Thursday, March 12, 2009

"Do we really want government using global positioning systems to track how many miles we drive and perhaps where we drive?"

If more transportation taxes are needed, put them on gasoline rather than mileage


Fort Worth Star-Telegrm
Copyright 2009

We’ll freely admit it — we don’t get it.

We can’t understand why some members of Congress are enthusiastic about switching from a federal gasoline tax to a "mileage tax" that would tax people based on how many miles they drive.

Imposing a mileage tax might require an expensive investment in equipment and a new state-by-state regulatory bureaucracy, with costs potentially totaling hundreds of dollars per vehicle.

There’s also a privacy question. Do we really want government using global positioning systems to track how many miles we drive and perhaps where we drive?

Even U.S. Sen. Barbara Boxer, D-Calif., who contends that a mileage tax is "the way to go," balks at the thought of a "Big Brother system tracking your every move," according to an Associated Press report.

Her suggested remedy, however, is an honor system in which drivers would certify the number of miles they drive each year.

Yeah, right.

In today’s squeaky-clean world, we undoubtedly can trust each and all to report mileage honestly — just as we can trust everyone not to cheat on their income taxes or engage in fraudulent investment schemes.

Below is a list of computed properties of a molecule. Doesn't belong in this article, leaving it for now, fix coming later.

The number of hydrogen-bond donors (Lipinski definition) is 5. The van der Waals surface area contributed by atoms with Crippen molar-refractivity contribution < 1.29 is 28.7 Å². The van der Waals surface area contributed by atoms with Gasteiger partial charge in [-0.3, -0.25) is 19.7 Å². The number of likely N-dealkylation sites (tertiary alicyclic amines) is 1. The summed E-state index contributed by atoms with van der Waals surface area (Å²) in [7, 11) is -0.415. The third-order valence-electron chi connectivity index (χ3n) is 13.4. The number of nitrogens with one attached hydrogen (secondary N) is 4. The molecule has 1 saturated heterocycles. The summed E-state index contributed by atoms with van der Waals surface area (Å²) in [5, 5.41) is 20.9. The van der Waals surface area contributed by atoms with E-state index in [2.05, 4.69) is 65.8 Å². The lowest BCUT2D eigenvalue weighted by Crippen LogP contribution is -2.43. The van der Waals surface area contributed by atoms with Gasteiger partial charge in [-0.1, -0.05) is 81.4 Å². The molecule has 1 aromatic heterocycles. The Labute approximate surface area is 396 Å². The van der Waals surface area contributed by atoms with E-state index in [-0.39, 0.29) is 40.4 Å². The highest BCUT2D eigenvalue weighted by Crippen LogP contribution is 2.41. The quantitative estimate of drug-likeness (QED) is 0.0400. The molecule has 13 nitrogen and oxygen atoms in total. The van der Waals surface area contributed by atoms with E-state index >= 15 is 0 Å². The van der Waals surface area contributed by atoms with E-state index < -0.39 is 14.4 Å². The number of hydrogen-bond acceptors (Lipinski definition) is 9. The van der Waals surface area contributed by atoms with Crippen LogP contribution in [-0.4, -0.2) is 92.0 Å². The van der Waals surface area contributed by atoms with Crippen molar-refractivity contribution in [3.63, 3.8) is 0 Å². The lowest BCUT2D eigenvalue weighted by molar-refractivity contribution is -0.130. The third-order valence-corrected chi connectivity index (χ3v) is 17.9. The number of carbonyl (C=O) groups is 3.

We’ll check with Bernard Madoff on what he thinks about Boxer’s idea and get back with you, OK?

With more money needed for transportation funding, a preferable approach would be one that the Star-Telegram Editorial Board has urged for years — raising state and federal gasoline taxes.

The federal tax of 18.4 cents a gallon hasn’t been raised since 1993. Texas’ 20-cent tax hasn’t changed since 1991. Inflation has ravaged the buying power of both.

A higher gas tax encourages people to buy more fuel-efficient vehicles and use public transit, thus reducing reliance on foreign oil and curbing air pollution. The more gas consumed, the more gas tax one pays per mile driven.

But a pure mileage tax on a vehicle driven 15,000 miles a year would be the same for both a big SUV getting only 15 miles per gallon and a little hybrid attaining 45 mpg.

A simple, low-cost and easily administered system is already in place to collect gas taxes. The same can’t be said for the mileage tax.

To help ensure adequate transportation funding, two national commissions have in the past 16 months recommended sizable increases in the federal gas tax (one recently urging raising it 10 cents a gallon, the other recommending in December 2007 that it be upped 25 to 40 cents over five years and indexed for inflation).

Both commissions suggested that a mileage tax could replace a gas tax if the latter is rendered inadequate as a result of greatly improved fuel efficiency and a switch to alternative vehicles such as electric cars.

But those changes are likely to occur over the next several decades.

A mileage tax might (or might not) be a workable long-term alternative, but higher gas taxes are a greatly preferable approach for the foreseeable future. We’ll also need to build some additional toll roads, but Texans have made it clear that they don’t want too many.

With the U.S. economy in tatters, there could be heavy opposition to raising gas taxes now.

But once the economy recovers, elevating gas taxes clearly is preferable to imposing a mileage tax.

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